Photo: Ricky Carioti/The Washington Post via Getty Images

There was a telling exchange in this month’s meeting of the Medicare Payment Advisory Commission that pours some cold water on the fervor to move toward a system that pays hospitals and doctors for how well they take care of patients, instead of how many tests and services they order.

Driving the news: MedPAC was weighing a proposal that would force all doctors to participate in a Medicare accountable care organization. A transcript of the meeting, flagged by the Health Care Blog, revealed that health economist and MedPAC vice chairman Jon Christianson was worried about that idea.

  • "There is not strong evidence that [Medicare Advantage plans and ACOs] have or can reduce costs for the Medicare program or improve quality … But somehow we are assuming that whatever we do going forward, that will change," he said.

The bottom line: We are still in a nascent stage of new health care payment models, but it's not a slam dunk they will meaningfully lower costs or improve quality.

Go deeper: The Trump administration's new primary-care payment models

Go deeper

Updated 41 mins ago - Politics & Policy

Supreme Court denies Pennsylvania GOP request to limit mail-in voting

Protesters outside Supreme Court. Photo: Daniel Slim/AFP via Getty Images

The Supreme Court on Monday denied a request from Pennsylvania's Republican Party to shorten the deadlines for mail-in ballots in the state. Thanks to the court's 4-4 deadlock, ballots can be counted for several days after Election Day.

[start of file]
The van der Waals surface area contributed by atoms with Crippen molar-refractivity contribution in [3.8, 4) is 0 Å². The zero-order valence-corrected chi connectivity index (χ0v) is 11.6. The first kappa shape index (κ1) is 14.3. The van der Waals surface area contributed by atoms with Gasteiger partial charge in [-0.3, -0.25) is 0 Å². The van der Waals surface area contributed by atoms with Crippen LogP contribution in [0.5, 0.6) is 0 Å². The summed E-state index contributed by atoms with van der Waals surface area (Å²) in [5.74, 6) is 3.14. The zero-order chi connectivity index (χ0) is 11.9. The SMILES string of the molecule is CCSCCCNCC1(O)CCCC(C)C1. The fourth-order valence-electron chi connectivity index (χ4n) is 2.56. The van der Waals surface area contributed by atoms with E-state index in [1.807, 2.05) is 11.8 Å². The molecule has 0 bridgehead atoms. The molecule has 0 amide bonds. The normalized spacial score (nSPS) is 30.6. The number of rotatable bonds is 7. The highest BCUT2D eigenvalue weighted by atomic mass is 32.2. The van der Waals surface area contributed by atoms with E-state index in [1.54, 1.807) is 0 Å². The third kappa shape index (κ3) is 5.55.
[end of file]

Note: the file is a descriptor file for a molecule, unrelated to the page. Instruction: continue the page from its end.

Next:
Why it matters: It's a major win for Democrats that could decide the fate of thousands of ballots in a crucial swing state that President Trump won in 2016. The court's decision may signal how it would deal with similar election-related litigation in other states.

Microphones will be muted during parts of Thursday's presidential debate

Photos: Jim Watson and Saul Loeb/AFP via Getty Images

The Commission on Presidential Debates adopted new rules on Monday to mute microphones to allow President Trump and Joe Biden two minutes of uninterrupted time per segment during Thursday night's debate, AP reports.

Why it matters: In the September debate, Trump interrupted Biden 71 times, compared with Biden's 22 interruptions of Trump.

Updated 2 hours ago - Politics & Policy

Coronavirus dashboard

Illustration: Annelise Capossela/Axios

  1. Politics: Trump says if Biden's elected, "he'll listen to the scientists"Trump calls Fauci a "disaster" on campaign call.
  2. Health: Coronavirus hospitalizations are on the rise — 8 states set single-day coronavirus case records last week.
  3. States: Wisconsin judge reimposes capacity limit on indoor venues.
  4. Media: Trump attacks CNN as "dumb b*stards" for continuing to cover pandemic.
  5. Business: Consumer confidence surveys show Americans are getting nervousHow China's economy bounced back from coronavirus.
  6. Sports: We've entered the era of limited fan attendance.
  7. Education: Why education technology can’t save remote learning.

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